Personal Counseling Theory Paper from a Christian Perspective
Rodney L. Mulhollem
This paper will examine five overviews of the author’s personal theories of counseling. These theories include: model of philosophical assumptions and key concepts, model of human personality, model of health, model of abnormality, and model of psychotherapy. Model of philosophical assumptions and key concepts includes the capability for adults to have the ability to choose. This ability is influenced by many factors including: genetic endowment, biological influences, cognitive plasticity and, what Bandura calls, hierarchical dual control mechanisms.
Human personality is a construct of generational or unchangeable genetic endowments, environmental social influences, biological influences including: psychoneuroncology and other neurological constructs that change over time and personal influences, which can consist of all or some of the following: cognitive plasticity, learning, and supernatural influences. Model of health includes the author’s belief of what is health, what are signs of health, and what promotes health. Models of psychotherapy include: the author’s role of psychotherapy, what this process looks like, and examples of techniques and situations for these techniques.
Keywords: genetic endowments, bibliotherapy, human agency, hierarchical dual control mechanisms, models of personality, models of abnormality, dysfunctional behavior
Personal Counseling Techniques from a Christian Perspective
Philosophical Assumptions and Key Concepts
This author’s philosophical assumption supports aspects from all currently studied theorists. In reference to the behavior theory, people are influenced by central constructs, such as classical conditioning, operant conditioning and observation. This type of conditioning is believed to be more influential during earlier developmental periods. People also have needs, such as wanting to be loved and positive relationships per person-centered and existential theory. However, this author believes that when a person is in a situation, such as fight or flight, motivational factors change to instinctual, where biological needs are primary for survival as represented in Gestalt’s philosophy. Philosophical theories that this author does not agree with would include the belief that humans are foundationally good, such as represented with Roger’s person-centered and Glasser’s reality philosophies.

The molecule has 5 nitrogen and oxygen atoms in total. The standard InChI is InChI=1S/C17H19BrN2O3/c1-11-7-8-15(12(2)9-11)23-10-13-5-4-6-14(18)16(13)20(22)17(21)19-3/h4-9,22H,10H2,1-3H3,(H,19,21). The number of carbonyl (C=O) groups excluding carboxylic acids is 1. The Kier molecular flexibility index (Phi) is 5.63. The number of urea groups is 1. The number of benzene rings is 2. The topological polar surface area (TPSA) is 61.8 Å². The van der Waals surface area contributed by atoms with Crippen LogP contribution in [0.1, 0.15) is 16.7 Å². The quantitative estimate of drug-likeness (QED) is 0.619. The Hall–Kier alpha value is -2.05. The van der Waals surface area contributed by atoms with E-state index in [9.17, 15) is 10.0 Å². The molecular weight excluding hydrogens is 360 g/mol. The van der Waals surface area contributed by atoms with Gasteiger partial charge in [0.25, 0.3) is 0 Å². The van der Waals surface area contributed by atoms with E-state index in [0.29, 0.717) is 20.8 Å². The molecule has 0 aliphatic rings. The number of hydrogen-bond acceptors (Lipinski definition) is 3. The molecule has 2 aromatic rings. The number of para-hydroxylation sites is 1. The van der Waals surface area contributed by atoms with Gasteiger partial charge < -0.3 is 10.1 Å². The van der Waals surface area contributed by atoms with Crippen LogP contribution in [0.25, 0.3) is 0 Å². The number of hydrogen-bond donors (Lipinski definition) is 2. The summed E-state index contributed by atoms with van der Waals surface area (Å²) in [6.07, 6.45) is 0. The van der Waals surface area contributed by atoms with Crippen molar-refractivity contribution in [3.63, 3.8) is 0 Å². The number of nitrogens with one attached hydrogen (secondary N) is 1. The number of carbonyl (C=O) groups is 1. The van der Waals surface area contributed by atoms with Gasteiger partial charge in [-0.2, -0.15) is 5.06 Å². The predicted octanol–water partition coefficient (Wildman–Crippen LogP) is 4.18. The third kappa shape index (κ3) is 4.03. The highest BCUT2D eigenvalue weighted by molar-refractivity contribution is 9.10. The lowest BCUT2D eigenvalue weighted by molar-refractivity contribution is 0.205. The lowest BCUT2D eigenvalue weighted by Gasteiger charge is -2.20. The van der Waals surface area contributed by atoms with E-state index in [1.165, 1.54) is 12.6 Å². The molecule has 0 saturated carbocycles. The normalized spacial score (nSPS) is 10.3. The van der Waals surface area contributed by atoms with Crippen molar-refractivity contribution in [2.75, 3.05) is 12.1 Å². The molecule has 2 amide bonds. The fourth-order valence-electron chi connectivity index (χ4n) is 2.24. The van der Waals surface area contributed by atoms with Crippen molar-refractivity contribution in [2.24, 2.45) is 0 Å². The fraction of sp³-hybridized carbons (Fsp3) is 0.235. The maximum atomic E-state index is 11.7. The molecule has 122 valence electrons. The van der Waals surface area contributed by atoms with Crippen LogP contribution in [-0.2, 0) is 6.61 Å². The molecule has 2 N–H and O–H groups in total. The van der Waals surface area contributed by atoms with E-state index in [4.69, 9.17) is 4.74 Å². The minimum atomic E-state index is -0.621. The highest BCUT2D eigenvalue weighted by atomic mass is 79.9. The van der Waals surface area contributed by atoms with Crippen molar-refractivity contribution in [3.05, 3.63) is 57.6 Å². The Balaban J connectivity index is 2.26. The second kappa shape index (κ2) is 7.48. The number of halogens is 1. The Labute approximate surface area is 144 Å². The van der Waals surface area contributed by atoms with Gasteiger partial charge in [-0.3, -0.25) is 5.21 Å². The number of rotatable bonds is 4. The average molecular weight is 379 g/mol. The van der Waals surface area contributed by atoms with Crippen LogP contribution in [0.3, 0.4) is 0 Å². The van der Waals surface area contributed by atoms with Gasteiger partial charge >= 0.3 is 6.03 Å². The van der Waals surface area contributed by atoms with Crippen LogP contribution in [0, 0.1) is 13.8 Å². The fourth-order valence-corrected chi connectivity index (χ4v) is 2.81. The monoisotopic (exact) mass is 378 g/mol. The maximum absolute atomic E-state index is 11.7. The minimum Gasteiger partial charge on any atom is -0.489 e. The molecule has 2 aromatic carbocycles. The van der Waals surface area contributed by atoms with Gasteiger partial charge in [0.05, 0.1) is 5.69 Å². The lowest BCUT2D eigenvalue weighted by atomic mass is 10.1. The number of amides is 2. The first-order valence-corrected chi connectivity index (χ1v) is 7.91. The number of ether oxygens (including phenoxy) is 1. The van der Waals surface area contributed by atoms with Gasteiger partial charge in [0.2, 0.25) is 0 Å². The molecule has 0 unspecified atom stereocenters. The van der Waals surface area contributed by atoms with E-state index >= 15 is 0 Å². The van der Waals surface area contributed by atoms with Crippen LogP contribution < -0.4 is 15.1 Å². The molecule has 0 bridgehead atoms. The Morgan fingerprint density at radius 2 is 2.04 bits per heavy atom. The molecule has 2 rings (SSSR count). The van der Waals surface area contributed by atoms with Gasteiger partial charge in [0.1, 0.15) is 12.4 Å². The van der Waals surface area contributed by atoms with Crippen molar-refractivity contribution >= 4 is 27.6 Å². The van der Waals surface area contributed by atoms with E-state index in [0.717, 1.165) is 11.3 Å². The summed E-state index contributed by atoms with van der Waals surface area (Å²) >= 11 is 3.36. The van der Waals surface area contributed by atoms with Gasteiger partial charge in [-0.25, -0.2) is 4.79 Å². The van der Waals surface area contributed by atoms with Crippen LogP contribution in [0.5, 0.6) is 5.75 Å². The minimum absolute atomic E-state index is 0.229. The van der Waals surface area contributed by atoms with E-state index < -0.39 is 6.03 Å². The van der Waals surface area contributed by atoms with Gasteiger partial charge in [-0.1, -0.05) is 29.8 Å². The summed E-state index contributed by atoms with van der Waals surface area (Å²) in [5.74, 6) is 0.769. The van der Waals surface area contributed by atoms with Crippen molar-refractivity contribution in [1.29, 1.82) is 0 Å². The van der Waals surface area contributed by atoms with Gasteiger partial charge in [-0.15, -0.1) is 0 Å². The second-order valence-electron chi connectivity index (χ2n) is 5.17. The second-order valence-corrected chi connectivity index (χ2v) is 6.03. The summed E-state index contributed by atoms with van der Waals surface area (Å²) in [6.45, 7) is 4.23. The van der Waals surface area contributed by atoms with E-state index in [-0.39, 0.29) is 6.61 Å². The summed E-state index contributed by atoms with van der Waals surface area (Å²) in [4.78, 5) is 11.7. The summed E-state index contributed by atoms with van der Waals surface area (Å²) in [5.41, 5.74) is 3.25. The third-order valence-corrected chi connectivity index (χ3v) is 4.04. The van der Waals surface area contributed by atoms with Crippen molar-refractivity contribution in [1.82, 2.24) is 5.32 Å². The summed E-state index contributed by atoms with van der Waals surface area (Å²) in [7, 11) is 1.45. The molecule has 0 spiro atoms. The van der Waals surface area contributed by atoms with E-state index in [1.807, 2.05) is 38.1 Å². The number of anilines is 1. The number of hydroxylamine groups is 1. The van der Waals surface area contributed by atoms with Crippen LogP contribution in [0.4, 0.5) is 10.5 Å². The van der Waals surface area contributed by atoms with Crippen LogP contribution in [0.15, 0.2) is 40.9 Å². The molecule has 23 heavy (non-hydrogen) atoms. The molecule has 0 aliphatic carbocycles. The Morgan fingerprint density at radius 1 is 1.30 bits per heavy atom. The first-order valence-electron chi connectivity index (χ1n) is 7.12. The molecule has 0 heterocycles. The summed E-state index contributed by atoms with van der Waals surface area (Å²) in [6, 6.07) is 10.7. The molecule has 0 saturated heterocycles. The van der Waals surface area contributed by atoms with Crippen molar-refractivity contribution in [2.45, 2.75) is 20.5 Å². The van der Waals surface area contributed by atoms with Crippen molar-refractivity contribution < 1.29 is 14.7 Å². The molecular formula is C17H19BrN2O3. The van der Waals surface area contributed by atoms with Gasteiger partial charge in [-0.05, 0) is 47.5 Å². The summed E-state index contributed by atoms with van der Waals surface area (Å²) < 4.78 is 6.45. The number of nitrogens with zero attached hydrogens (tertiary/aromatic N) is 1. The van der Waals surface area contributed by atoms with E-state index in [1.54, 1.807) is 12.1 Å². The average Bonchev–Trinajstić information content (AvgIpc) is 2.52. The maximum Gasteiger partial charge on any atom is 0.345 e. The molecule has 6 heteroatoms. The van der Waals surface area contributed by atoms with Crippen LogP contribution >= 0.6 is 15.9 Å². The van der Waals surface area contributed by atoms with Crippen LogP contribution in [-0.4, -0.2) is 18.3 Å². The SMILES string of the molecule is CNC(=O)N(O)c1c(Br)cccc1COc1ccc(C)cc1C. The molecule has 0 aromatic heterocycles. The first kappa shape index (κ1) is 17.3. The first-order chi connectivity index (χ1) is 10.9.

In general, people process questions, such as their personal value, reason for existence, and identity. It is this author’s opinion these can be fulfilled from many aspects including: personal goals, environmental influences, social connections, family, and religious factors. It is this author’s opinion that a person cannot be complete without a personal relationship with our Creator through Christ Jesus. Like Eclecticism, this author believes no presented theory is adequate (Jones and Butman, 1991). With the infusion of the sin nature that everyone is born with, it is impossible to lack a level of abnormality. Sin is more than a more than a deliberate rebellion against our Creator but also a “state of being” (Jones and Butman, 1991)
Model of Personality
The author believes there is no single current theory that explains the model of human personality. Through personal study and experience, four stages are believed to be involved with the maturation of a human being. These stages start at birth and build upon each other as the person grows physically. It is important to note that because there is opportunity for one to change and grow, not all stages are incorporated in each person, as some are genetically endowments and others are personal choice. It is important to also note that this author believes the individual is ingeniously designed with parts that are genetic endowments, as well as allows environmental influences, which actually mold neurological biologic factors in early childhood, as well as these factors influence cognitive processes through emerging primacy of human agency in biosocial coevolution (Mulhollem, 2010). Lastly, humans have the ability to change their personality through cognitive plasticity which includes: human agency, hierarchical dual control mechanisms, and supernatural influences.
Generational or Unchangeable Genetic Endowments.